Brussels is the most international city in the EU. It's the heart of Europe. It welcomes people from every part of the world as international politics and business play out on a daily basis. Thousands of Irish people live here, working in the public and private sectors. It's a place where students hang out and genuinely feel a common European identity.
Yesterday's attacks have unnerved and undermined the natural confidence of this city as a place where deals are made - and hope, just sometimes, can be restored.
Europe's capital was rocked to its core yesterday as innocent people lost their lives to terrorism.
Given the pre-Christmas terror alert and the arrest last week of Europe's most wanted man, Salah Abdeslam, there was an expectation that something terrible could happen. But that threat did not deter people from getting on with their lives. Yes, people were conscience of the security, seeing the army on the streets, but nothing prepares you for an unprovoked attack in the civilian population.
It's virtually impossible to stop a lone suicide attacker from detonating a bomb. The metro station at Maelbeek and the airport in Brussels were the easiest of all targets for the terrorists. A crowded place where people gather, as they try to catch a train or airplane, is such an everyday occurrence in this city as people move about.
As someone who travels through Brussels airport every week on my way to Dublin, sometimes twice a week, it's unimaginable to consider the panic that ensued yesterday. For those of us who use the airport so frequently - it's a bit like a big bus station. Our journeys to and from the airport are planned to maximise time. The departure area, where the shooting and bombing occurred, is part of our weekly travel routine.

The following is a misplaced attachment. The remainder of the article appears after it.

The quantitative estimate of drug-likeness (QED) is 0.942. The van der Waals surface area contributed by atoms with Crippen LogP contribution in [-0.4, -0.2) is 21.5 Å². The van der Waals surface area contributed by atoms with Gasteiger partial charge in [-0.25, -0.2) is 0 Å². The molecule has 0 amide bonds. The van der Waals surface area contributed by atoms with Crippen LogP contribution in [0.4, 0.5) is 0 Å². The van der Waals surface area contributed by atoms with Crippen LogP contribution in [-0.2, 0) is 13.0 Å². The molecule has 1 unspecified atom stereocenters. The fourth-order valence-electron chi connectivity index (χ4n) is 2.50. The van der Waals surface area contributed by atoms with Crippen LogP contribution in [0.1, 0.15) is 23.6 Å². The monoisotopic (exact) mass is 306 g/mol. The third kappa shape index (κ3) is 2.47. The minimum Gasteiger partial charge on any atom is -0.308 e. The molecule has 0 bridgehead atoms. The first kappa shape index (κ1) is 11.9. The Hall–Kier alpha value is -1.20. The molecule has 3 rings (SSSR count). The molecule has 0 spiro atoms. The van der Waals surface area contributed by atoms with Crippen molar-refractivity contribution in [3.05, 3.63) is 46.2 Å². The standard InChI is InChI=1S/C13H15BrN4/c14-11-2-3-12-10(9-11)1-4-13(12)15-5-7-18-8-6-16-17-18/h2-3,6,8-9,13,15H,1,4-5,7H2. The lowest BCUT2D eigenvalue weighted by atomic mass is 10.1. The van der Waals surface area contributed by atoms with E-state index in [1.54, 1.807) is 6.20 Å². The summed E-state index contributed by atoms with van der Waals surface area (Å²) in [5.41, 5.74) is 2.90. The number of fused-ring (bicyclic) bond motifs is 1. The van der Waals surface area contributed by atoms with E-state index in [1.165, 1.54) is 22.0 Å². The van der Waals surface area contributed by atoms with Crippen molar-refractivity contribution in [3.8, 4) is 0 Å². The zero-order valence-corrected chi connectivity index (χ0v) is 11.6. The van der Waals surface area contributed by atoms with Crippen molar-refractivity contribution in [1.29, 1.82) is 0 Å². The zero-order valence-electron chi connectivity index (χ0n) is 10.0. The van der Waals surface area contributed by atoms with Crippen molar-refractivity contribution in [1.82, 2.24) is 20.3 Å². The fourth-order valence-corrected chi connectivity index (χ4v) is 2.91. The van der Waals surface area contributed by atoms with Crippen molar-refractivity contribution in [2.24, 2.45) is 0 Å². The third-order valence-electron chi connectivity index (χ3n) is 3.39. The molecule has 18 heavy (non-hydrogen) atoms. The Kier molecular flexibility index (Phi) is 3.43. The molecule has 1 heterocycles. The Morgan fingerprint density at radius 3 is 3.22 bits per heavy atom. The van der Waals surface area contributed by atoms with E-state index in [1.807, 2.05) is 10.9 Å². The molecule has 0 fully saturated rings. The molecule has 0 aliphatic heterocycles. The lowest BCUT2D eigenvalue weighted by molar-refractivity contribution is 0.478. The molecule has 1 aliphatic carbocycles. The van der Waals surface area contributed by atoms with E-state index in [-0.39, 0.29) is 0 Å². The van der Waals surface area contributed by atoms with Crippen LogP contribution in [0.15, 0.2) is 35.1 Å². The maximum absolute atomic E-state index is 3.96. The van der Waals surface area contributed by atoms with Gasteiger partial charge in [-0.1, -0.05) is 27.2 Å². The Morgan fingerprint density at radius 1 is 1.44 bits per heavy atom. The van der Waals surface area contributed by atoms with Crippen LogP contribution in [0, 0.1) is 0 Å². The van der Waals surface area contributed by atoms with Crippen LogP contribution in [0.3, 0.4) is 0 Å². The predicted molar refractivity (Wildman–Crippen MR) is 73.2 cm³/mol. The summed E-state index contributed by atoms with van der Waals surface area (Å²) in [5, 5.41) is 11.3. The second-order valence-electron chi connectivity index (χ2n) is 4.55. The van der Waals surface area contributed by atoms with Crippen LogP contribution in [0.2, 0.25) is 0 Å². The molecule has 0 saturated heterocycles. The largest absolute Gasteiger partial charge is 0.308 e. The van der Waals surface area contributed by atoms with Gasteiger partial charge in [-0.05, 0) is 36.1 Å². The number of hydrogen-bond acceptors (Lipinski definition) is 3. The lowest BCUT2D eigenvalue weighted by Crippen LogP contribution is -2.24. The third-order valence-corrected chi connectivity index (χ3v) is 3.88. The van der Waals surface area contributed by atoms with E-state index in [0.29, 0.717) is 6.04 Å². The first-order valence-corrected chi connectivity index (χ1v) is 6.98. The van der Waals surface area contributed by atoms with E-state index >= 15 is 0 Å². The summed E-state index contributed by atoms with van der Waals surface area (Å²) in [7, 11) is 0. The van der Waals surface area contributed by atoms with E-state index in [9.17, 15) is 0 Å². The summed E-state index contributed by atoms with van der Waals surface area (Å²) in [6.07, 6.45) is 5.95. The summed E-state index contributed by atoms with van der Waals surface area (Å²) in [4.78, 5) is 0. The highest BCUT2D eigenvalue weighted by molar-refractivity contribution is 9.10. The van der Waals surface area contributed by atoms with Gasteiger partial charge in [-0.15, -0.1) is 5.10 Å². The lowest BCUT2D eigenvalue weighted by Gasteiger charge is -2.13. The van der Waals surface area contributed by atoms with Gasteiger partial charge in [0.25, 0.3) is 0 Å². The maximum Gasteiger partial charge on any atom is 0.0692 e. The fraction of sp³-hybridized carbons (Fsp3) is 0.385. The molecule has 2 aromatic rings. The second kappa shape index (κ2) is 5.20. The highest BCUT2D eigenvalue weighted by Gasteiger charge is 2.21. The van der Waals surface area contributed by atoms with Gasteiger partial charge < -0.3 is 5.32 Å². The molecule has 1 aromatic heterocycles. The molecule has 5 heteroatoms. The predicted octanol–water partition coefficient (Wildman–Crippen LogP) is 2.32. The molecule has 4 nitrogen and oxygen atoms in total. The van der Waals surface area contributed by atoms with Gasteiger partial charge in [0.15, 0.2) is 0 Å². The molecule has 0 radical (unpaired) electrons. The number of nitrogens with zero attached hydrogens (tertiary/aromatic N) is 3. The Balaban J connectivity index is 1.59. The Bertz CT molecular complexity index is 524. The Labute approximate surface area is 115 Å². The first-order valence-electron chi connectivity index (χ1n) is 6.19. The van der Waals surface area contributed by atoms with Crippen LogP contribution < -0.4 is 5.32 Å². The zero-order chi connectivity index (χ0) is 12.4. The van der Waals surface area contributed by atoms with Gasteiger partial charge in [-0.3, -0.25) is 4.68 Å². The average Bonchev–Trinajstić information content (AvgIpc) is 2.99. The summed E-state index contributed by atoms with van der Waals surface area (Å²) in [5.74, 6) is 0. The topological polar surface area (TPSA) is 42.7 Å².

It takes just 80 minutes' flying time between Dublin and Brussels. Every day six flights go from Dublin to Brussels and visa-versa. Thousands of Irish people are in the airport every day. You regularly bump into people you know. Yesterday those flights from Dublin were diverted to Amsterdam as Brussels airport became a no-go area.
Maelbeek Metro station is a stone's throw from where I work. It's next to the EU Parliament, and is one stop away from the EU Commission and the EU Council. The detonation of that second bomb on the Metro line sent a clear message to all EU citizens. The metro became a place of carnage, death and injury.
Innocent people going about their daily lives represent the new frontline for extremists. Innocent people murdered and injured because they want and believe in a Europe at peace.
In the EU Parliament yesterday, everyone was shocked by the brutality of these latest attacks. As colleagues enquired about the safety of staff and loved ones, there was also a defiance that those responsible cannot destroy the progress that Europe has made.
Freedom of movement and the opening of borders represents the greatest success of the EU. Young people traveling and working across the EU is a demonstration of EU rights and freedoms. Yesterday's attacks in Brussels, as in Paris last year or in Madrid and London previously, cannot be allowed to create a 'fortress Europe'.
We must be supportive of the security decisions that are in place or to come. But we must also support the basic freedoms that all Europeans enjoy. In doing that we can defeat those that offer nothing but death and a new war between civilisations.
As an Irish person who is privileged to represent my country here in the EU Parliament - we must all stand with Belgium and with the EU.
Brian Hayes is a Fine Gael MEP